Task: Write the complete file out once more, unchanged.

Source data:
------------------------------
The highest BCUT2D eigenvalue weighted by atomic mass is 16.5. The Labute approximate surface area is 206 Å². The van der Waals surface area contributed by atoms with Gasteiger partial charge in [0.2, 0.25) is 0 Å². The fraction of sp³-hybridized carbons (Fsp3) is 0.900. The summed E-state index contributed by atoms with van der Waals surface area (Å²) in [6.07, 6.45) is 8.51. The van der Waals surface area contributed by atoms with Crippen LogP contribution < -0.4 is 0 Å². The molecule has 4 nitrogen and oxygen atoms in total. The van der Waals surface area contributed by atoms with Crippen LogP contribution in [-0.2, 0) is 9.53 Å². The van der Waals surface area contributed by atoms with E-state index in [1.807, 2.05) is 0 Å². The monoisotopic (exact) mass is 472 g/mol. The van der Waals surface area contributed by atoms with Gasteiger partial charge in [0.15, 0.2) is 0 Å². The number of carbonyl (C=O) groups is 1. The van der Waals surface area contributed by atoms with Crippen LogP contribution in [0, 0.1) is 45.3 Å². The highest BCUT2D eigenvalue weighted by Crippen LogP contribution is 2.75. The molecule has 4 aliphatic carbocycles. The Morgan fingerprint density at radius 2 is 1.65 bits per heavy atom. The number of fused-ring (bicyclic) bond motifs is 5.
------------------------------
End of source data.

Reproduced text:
The highest BCUT2D eigenvalue weighted by atomic mass is 16.5. The Labute approximate surface area is 206 Å². The van der Waals surface area contributed by atoms with Gasteiger partial charge in [0.2, 0.25) is 0 Å². The fraction of sp³-hybridized carbons (Fsp3) is 0.900. The summed E-state index contributed by atoms with van der Waals surface area (Å²) in [6.07, 6.45) is 8.51. The van der Waals surface area contributed by atoms with Crippen LogP contribution < -0.4 is 0 Å². The molecule has 4 nitrogen and oxygen atoms in total. The van der Waals surface area contributed by atoms with Crippen LogP contribution in [-0.2, 0) is 9.53 Å². The van der Waals surface area contributed by atoms with E-state index in [1.807, 2.05) is 0 Å². The monoisotopic (exact) mass is 472 g/mol. The van der Waals surface area contributed by atoms with Gasteiger partial charge in [0.15, 0.2) is 0 Å². The number of carbonyl (C=O) groups is 1. The van der Waals surface area contributed by atoms with Crippen LogP contribution in [0, 0.1) is 45.3 Å². The highest BCUT2D eigenvalue weighted by Crippen LogP contribution is 2.75. The molecule has 4 aliphatic carbocycles. The Morgan fingerprint density at radius 2 is 1.65 bits per heavy atom. The number of fused-ring (bicyclic) bond motifs is 5.